Surviving 46, I think is a really big accomplishment. I mean, there's no many times so many times that I've looked back and go and thank God Facebook wasn't around when I was going through those wild days. I think my greatest accomplishment. I don't think there's any one thing I was really proud of myself when I put myself through university and I finished that. And that took me a little bit of time. I was so proud of myself when I bought my house and lived on two minute noodles for a few months. But hey, I made it through in house in my own house two minute noodles in my own house. I like to paint and do home renovations. So that was something different bindings was your favourite band, which was a very favourite shopping took a lot of money. And I also think, like the amount of places that I've saved and worked and been able to travel. Like, nothing has come easy. And I think I've always felt like sometimes I'm running behind everyone else. You know, it's like it took me until I was 35 before I bought my own house, whereas a lot of other people seem to have it already. It took me until I was, you know, 2829 to travel the world whereas a lot of people started still you've travelled Yeah, and I've done it. Yeah. And then I think just just being a good person. And that's what I hope to be and hope to always be I'm a real animal lover. So obviously going to Africa was a real bucket list thing. And particularly going to Uganda that was a real dream to meet them out. I'm gorillas. And that was the most amazing experience that I've ever had not just the actual seeing the gorillas, but the whole trip out through the jungle. And, you know, you sort of look back and go, Wow, I can't believe I did that. That was that was mental. What was I thinking? You know, it's great walking with lions in Zimbabwe and doing those kinds of things. Should you just sort of look back and go, yeah, they, they're huge accomplishments. So I don't think there's any one thing I think conquering the mining industry to extend was a really interesting thing to do, where I, I went in and set up a project management office and, and then I was a mining project manager. So actually, you know, whereabouts here, here. But yeah, we had clients in Queensland and in all over the state, and taking the clients over overseas was interesting as well. So that was really being a female in a male dominated industry. And, and that was a huge experience. And I was there in the company I worked for, I was the first female project manager, and I was the first female non engineering project manager. So that was a really big accomplishment, because I really fought hard for that. And I think now, yeah, anything you haven't done? I'm sure there is there's plenty they haven't achieved world peace. Snakes, no. I mean, I just think I'm just simple. I'm just a normal person. But just like I said, you have opportunities, and you just don't pat them and see where they take us. So, you know, if you said to me, what do I want to be when I grow up? I really have no idea. Although now I'm more tending to answer that question and say, retired. Yeah.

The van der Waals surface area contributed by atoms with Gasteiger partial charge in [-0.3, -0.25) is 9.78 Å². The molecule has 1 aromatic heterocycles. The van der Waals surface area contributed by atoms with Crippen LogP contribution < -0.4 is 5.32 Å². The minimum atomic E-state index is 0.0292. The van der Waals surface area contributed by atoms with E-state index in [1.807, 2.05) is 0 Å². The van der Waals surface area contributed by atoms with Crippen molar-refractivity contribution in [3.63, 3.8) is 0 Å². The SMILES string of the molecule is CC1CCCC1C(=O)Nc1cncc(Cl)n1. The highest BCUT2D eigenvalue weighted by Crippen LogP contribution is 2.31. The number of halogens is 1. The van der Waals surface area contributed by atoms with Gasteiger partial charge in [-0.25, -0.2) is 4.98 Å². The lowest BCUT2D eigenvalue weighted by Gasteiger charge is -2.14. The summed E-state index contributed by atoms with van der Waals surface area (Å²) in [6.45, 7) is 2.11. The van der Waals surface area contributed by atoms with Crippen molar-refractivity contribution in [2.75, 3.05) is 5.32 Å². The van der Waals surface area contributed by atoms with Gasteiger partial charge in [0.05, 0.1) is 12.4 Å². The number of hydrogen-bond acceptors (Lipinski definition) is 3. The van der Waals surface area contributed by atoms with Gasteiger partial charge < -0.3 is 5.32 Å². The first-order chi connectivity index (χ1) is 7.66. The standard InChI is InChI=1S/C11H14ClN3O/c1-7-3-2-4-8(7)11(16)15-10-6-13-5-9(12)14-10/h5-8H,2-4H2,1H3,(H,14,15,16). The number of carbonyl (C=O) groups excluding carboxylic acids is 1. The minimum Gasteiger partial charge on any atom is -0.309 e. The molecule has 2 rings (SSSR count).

What advice would you give your 30 year old self?